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Earth-shattering news from Gaza

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Literally Earth-shattering, according to Iranian state media outlet Press TV:

Leader of the Islamic Revolution Ayatollah Seyyed Ali Khamenei says the powerful feelings of the regional nations towards Gaza have been instrumental in the eruption of the region's volcano.

There is, of course, a chance that he was speaking figuratively, although this would not be the first time an Iranian cleric linked a natural disaster with global politics. There was, for instance, those earthquakes two years ago caused by promiscuous women, or the time that European countries stole Iran's rain, leading to a widespread drought. The more sinister part of Khamenei's statement, which emerged from a recent meeting with Ismail Haniyeh -- Hamas' leader in Gaza -- concerned Iranian support to Hamas:

The Leader also warned against the infiltration of the Islamic resistance by pro-reconciliation elements.

... Haniyeh, for his part, praised Iranian support for Palestine and said Hamas' three main strategies are the liberation of all Palestinian lands, resistance and rejecting reconciliation talks and emphasis on the Islamic nature of the Palestine issue. 

The meeting yesterday was highly symbolic given the context in which it occurred. Over past weeks, Hamas' political bureau has made two significant steps that have led some in the West to speak of the movement's "moderation": the formerly Damascus-based bureau has evacuated from Syria, having made the decision to break-off its relationship to Iranian ally Bashar al-Assad; and the bureau's leader, Khaled Meshal, committed to a unity agreement with rival Palestinian faction Fatah, involving numerous concessions to the Palestinian Authority. As a result, there have been increasing signs of division between the movement's Gaza-based leadership and the external leadership.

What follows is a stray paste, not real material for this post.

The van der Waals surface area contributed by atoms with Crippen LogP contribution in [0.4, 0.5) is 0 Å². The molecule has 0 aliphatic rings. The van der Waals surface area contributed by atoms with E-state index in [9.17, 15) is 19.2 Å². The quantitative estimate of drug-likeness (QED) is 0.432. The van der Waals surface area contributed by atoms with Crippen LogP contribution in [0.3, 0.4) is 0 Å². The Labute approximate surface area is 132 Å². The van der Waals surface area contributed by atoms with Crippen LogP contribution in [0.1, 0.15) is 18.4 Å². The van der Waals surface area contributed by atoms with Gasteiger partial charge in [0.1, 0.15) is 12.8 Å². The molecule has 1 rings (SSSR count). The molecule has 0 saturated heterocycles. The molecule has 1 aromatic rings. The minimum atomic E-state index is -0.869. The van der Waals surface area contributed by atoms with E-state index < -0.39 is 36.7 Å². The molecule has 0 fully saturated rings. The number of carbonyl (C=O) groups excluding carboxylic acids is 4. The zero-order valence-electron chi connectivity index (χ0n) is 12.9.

Haniyeh's meeting with Khamenei cements the growing dissent emanating from his Gazan government and serves as a bold challenge to Meshal, who has been touring the Middle East looking for allies in the new Sunni Islamist regimes and has been avoiding Hamas' traditional Shiite patrons in Iran. As an unnamed Hamas official said to Jerusalem Post journalist Khaled Abu Toameh:

Mashaal left Syria because he refused to come out in support of Assad, who is butchering dozens of his people very day ... But now here is Haniyeh visiting Iran, which is helping Assad and supplying him with weapons and security experts to suppress the popular uprising in his country. The timing of the visit is very bad and could harm Hamas's interests in the region.

More than simply dividing Hamas, the growing clash between the two branches of leadership appears to have once again killed off the latest unity agreement. Given the track record over the past year, this should hardly come as a surprise (for examples of where it has been re-announced and then fallen apart, see see herehere, here, here and here).

The power struggle will be interesting to watch, but it does not seem likely that the external leadership would be able to overpower Hamas' base in Gaza, meaning that for all the fanfare of recent months, no meaningful progress has been made regarding the Palestinians since Hamas took Gaza in 2007.

Daniel Meyerowitz-Katz

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